Forestry News - Global and Local News, Science and Application






Comment on this article via your Facebook, Yahoo, AOL, Hotmail login.

Share this article via these popular social media networks
del.icio.usdel.icio.us DiggDigg RedditReddit GoogleGoogle




Memory Foam Mattress Review
Newsletters :: SpaceDaily :: SpaceWar :: TerraDaily :: Energy Daily
XML Feeds :: Space News :: Earth News :: War News :: Solar Energy News





WOOD PILE
Brazilian official resigns over indigenous protests
Brasilia (AFP) June 7, 2013
The Brazilian official in charge of indigenous affairs resigned Friday amid protests by natives locked in land feuds with white farmers and opposing construction of a huge dam in the Amazon. Marta Azevedo, president of the National Indian Foundation, or FUNAI, decided to step down, saying she needed to undergo medical treatment and could not carry out her duties, a government statement said. ... read more


WOOD PILE
Sandbags and raw nerves as flood peak hits Germany

More radioactive leaks reported at Fukushima plant

Japan disaster cash spent on counting turtles: report

Agreement over Statue of Liberty security screening

WOOD PILE
Sony eyes long game despite console launch triumph

Two New Russian Radars to Start Work Next Year

Sony wins opening skirmish in new-gen console war

Study: Moving business software to cloud promises big energy savings

WOOD PILE
Unfrozen mystery: H2O reveals a new secret

Chagos Islanders lose UK marine park challenge

Egypt eyes Nile deal with Ethiopia

Egypt's Nile crisis and the Dam Busters

WOOD PILE
Ancient trapped water explains Earth's first ice age

US senators urge Obama to block Alaska mine

Is a Sleeping Climate Giant Stirring in the Arctic

NASA's IceBridge Mission Contributes to New Map of Antarctica

WOOD PILE
How does inbreeding avoidance evolve in plants

How do you feed nine billion people

China approves imports of GM soybean from Brazil

Biotech crops vs. pests: Successes and failures from the first billion acres

WOOD PILE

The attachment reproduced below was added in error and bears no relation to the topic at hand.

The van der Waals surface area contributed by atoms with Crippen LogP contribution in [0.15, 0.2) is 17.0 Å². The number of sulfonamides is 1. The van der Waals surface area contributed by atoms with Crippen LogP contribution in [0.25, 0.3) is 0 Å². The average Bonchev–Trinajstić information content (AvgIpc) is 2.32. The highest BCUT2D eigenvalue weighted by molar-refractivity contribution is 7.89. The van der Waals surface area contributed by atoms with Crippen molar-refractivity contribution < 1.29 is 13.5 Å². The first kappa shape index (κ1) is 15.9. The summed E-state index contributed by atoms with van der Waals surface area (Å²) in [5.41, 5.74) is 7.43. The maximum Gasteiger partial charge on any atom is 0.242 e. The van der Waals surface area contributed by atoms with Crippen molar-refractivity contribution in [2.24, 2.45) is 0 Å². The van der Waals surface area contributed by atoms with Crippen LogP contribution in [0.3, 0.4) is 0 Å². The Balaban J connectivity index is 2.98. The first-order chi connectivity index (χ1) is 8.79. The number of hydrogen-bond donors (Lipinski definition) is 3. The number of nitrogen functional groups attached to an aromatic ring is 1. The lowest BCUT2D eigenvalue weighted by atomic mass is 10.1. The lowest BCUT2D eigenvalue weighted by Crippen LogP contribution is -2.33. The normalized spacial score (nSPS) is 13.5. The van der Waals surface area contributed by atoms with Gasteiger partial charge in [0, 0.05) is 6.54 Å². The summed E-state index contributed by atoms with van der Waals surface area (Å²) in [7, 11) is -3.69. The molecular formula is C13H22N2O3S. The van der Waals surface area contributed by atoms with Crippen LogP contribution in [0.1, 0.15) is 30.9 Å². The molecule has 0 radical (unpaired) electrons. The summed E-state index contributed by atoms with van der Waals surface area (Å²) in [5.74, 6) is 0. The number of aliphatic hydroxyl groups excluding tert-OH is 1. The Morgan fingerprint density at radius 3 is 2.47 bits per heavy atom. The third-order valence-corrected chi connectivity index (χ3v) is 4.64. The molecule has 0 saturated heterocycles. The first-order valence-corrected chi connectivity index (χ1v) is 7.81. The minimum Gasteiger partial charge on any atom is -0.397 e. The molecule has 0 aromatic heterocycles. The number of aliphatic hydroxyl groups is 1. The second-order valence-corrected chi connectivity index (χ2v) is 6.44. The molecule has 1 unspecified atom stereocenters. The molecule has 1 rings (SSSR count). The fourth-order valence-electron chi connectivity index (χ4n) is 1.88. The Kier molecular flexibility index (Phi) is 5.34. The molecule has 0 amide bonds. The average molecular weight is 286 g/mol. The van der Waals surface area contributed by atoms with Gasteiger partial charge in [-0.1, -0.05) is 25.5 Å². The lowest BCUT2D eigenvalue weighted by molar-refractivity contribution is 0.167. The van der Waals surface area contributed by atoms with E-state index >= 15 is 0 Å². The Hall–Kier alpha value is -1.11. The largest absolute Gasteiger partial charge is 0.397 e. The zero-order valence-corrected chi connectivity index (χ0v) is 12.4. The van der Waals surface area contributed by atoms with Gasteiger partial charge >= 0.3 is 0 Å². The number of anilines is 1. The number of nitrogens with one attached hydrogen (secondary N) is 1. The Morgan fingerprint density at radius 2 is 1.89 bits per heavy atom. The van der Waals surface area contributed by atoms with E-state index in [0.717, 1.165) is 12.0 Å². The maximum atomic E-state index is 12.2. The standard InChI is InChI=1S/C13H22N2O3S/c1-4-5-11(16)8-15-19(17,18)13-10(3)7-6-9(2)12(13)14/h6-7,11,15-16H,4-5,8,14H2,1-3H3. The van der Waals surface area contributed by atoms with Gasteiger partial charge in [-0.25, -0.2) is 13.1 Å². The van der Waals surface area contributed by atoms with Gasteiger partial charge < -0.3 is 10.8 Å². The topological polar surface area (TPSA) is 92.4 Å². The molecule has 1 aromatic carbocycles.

Germany begins to count cost as floods surge north

Merkel visits flooded region as Hungary waters recede

Earthquake acoustics can indicate if a massive tsunami is imminent

Hungary says catastrophe averted after Danube hits new record

WOOD PILE
Rwandan general to command Mali UN force

Easy riches draws illegal Chinese miners to Ghana

Libya army chief quits after unrest: congress members

Delayed Mali government talks with Tuareg set to open

WOOD PILE
World's 'oldest woman' dies in China: family

Geneticist speculates humans could have big eyes, foreheads in future

How similar are the gestures of apes and human infants? More than you might suspect

Discovery of oldest primate skeleton helps chart early evolution of humans, apes




The content herein, unless otherwise known to be public domain, are Copyright 1995-2014 - Space Media Network. AFP, UPI and IANS news wire stories are copyright Agence France-Presse, United Press International and Indo-Asia News Service. ESA Portal Reports are copyright European Space Agency. All NASA sourced material is public domain. Additional copyrights may apply in whole or part to other bona fide parties. Advertising does not imply endorsement,agreement or approval of any opinions, statements or information provided by Space Media Network on any Web page published or hosted by Space Media Network. Privacy Statement